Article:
The World Mile Record Holder, John Walker, Tries to Come Back After a Crippling Leg Injury
In late May John Walker ran a 1,500-meter race in Suva, Fiji. He won in the respectable time of 3:41.6, despite the fact that a few days later he was home in bed in New Zealand with the flu and a slightly torn Achilles tendon.
The performance seemed to be a signal that Walker at 27 threatens once again to become the best middle-distance runner in the world. In 1975 he ran the mile in 3:49.4, the first human ever to cover the distance in less than 3:50. Walker's record stands to this day. Then, in 1976, he won the gold medal in the "metric mile" (1,500 meters) at Montreal.
Yet within a few months disaster struck. Walker's right leg began to hurt and soon became so painful he had difficulty running. "It was as if a giant hand had grabbed it and was twisting," Walker recalls. "A lot of people wrote me off."
Doctors diagnosed his difficulty as "muscle entrapment"—medical jargon for what happens when the calf muscle expands and cuts off the flow of blood in an artery. Two operations to cut sheaths around the muscle were only partially successful, and Walker did not resume training until spring 1978. Even then he could manage only short-speed workouts instead of his usual 80 miles a week. "Sometimes I'd go out running and the leg would just cut out," he recalls. "My wife would have to come get me, or I'd walk home."
Last winter, dramatically, he began to show his old form. At the Muhammad AM track meet in Long Beach, Calif. he broke the 1,500-meter indoor record with a 3:37.4. This week he returns to the U.S. and will enter three more meets if his Achilles tendon is healed. "Lately I've been running 70 miles a week," he says, "and I know what my coach says is true—I'm in the best shape I've been in for two years."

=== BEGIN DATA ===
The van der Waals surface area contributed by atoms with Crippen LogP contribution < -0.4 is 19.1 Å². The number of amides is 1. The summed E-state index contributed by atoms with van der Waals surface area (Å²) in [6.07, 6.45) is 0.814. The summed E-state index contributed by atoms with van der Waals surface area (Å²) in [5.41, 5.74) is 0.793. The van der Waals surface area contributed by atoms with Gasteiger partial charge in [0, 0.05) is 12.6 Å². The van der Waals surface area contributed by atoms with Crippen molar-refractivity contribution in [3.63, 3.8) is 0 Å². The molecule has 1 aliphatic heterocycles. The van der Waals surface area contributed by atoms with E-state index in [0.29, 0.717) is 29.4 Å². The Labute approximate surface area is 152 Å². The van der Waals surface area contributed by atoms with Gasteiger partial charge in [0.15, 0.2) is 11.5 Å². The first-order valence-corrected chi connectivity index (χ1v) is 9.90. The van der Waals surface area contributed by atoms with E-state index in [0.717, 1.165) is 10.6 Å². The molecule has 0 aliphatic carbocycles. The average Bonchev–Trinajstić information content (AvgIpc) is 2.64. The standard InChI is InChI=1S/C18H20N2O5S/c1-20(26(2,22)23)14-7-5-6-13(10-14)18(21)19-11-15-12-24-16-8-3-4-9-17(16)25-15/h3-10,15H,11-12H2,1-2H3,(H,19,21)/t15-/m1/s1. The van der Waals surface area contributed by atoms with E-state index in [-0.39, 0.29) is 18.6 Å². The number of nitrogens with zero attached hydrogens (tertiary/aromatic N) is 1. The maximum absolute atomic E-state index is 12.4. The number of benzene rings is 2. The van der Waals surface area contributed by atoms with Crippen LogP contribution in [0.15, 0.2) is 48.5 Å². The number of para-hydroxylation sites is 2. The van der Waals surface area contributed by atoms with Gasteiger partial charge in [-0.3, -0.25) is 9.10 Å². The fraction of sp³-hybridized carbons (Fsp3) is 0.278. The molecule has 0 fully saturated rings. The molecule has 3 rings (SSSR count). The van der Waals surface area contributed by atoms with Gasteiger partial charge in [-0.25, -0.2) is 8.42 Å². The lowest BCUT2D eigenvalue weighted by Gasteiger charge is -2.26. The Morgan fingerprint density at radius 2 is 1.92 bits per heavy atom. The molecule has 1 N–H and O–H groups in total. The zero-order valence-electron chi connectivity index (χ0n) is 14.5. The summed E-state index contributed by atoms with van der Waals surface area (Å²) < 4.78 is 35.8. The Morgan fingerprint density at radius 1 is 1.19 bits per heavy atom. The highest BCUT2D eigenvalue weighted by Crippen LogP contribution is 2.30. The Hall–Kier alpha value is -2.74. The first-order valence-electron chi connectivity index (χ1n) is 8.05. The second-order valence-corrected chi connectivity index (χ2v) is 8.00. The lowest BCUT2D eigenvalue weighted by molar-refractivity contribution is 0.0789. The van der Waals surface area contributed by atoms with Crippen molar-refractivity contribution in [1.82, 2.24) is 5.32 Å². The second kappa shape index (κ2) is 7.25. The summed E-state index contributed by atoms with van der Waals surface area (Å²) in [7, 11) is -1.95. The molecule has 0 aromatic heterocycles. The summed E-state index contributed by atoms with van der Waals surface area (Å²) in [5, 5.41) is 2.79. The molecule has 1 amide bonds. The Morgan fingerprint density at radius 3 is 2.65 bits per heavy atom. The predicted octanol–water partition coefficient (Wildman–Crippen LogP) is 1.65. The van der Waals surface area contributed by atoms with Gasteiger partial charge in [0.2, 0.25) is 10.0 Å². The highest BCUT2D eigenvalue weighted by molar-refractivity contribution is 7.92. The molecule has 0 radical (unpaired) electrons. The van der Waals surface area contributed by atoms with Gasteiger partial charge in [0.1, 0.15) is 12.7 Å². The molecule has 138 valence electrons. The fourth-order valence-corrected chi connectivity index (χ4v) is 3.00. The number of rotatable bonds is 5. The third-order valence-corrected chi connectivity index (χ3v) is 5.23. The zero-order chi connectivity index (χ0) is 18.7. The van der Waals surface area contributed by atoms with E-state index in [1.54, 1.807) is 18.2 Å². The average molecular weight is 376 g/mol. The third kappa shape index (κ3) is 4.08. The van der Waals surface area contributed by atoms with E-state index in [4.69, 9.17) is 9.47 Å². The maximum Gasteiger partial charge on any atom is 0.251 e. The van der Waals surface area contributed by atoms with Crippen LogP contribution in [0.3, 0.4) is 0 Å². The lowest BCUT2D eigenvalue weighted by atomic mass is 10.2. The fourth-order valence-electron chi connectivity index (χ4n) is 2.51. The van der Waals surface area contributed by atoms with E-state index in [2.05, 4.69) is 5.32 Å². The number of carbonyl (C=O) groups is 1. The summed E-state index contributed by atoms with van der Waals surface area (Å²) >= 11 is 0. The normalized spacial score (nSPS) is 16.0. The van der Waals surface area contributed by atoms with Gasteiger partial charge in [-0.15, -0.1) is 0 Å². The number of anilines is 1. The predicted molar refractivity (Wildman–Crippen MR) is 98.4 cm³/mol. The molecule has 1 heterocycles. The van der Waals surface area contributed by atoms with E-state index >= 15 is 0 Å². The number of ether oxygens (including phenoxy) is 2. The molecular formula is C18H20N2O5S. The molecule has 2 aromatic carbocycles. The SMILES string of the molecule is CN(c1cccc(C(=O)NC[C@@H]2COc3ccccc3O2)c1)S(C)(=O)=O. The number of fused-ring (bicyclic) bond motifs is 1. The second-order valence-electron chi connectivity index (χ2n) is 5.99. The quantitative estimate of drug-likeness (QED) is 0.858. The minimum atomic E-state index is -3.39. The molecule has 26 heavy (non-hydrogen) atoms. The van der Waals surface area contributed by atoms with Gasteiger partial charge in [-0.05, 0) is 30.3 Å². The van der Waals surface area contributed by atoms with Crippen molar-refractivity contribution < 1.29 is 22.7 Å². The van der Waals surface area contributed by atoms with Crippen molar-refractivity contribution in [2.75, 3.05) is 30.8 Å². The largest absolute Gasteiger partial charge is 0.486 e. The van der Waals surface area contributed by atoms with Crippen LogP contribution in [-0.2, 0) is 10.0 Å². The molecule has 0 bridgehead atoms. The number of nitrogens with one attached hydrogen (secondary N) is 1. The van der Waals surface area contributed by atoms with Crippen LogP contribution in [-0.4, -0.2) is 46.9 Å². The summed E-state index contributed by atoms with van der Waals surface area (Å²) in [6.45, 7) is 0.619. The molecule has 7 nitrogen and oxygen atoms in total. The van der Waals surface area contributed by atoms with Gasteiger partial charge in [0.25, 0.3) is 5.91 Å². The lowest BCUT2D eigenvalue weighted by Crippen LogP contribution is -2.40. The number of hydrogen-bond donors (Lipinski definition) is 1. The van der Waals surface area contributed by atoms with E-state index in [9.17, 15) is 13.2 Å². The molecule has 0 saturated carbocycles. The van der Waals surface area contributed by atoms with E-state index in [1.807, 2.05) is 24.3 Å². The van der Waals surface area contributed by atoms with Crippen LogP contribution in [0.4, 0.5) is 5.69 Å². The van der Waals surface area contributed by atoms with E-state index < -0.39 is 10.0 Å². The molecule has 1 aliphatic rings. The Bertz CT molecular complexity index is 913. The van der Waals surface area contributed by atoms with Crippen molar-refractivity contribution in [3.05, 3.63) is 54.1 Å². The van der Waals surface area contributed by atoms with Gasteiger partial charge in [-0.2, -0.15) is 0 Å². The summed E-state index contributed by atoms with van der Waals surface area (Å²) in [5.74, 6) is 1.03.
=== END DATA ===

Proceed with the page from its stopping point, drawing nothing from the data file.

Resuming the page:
The son of a New Zealand building contractor, John grew up on a sheep farm in rural Papakura. When the family moved to Auckland, he took up cross-country, competing barefoot. When he turned to track running, he recalls, "I'd go out like a madman, then fold in the straightaway because I hadn't been doing any training." With the help of renowned coach Arch Jelley, he mapped out a five-year plan to become a world-class runner. In August 1975 in Sweden, Walker smashed Tanzanian Filbert Bayi's mile record by 1.6 seconds.
Two reasons for Walker's speed, doctors have told him, are his well-developed lungs and his abnormal heart capacity. His pulse is a remarkably tranquil 34 at rest (72 is normal), and a jackhammer 200 under extreme exertion. In 1977 a research team, which included a former champion New Zealand miler, Peter Snell, declared Walker, then 26, "one of the three fittest men in the world."
Home for Walker and his wife, Helen, 20, who is expecting their first child in August, is a timber house in an Auckland suburb. An outspoken critic of amateurism ("It's horsecrap"), Walker has worked out an American shoe endorsement that will become financially advantageous when he stops running in amateur competition. For 10 months each year at home he sells advertising time for a local radio station (easy listening—no hard rock).
Like all celebrities, Walker has found that fame has its price. "My phone rings from 6 a.m. till 10 p.m.," he complains, "even though I've got an unlisted number. And people sometimes pull up to me on the highway and gawk." Since he did a commercial for apple juice (all fees to amateur athletics; sales up 98 percent), he's also heard occasional catcalls of "Big Head." "The New Zealander is naive and geographically isolated," Walker says. "In Europe a successful athlete is treated as a hero and gets looked after for the rest of his life. Here they try to pull you down to their level."
The 1980 Olympics may provide a showdown between Walker and Bayi. Tanzania was among the black African nations boycotting the 1976 Games. Both men will have to contend with a new crop of young runners, including Americans Don Paige and Steve Scott, Englishman Steve Ovett and Ireland's Eamonn Coghlan, the new indoor-mile record holder.
"While I readjusted my training, my coach never lost faith in me," says Walker. "This is the year to reestablish myself."
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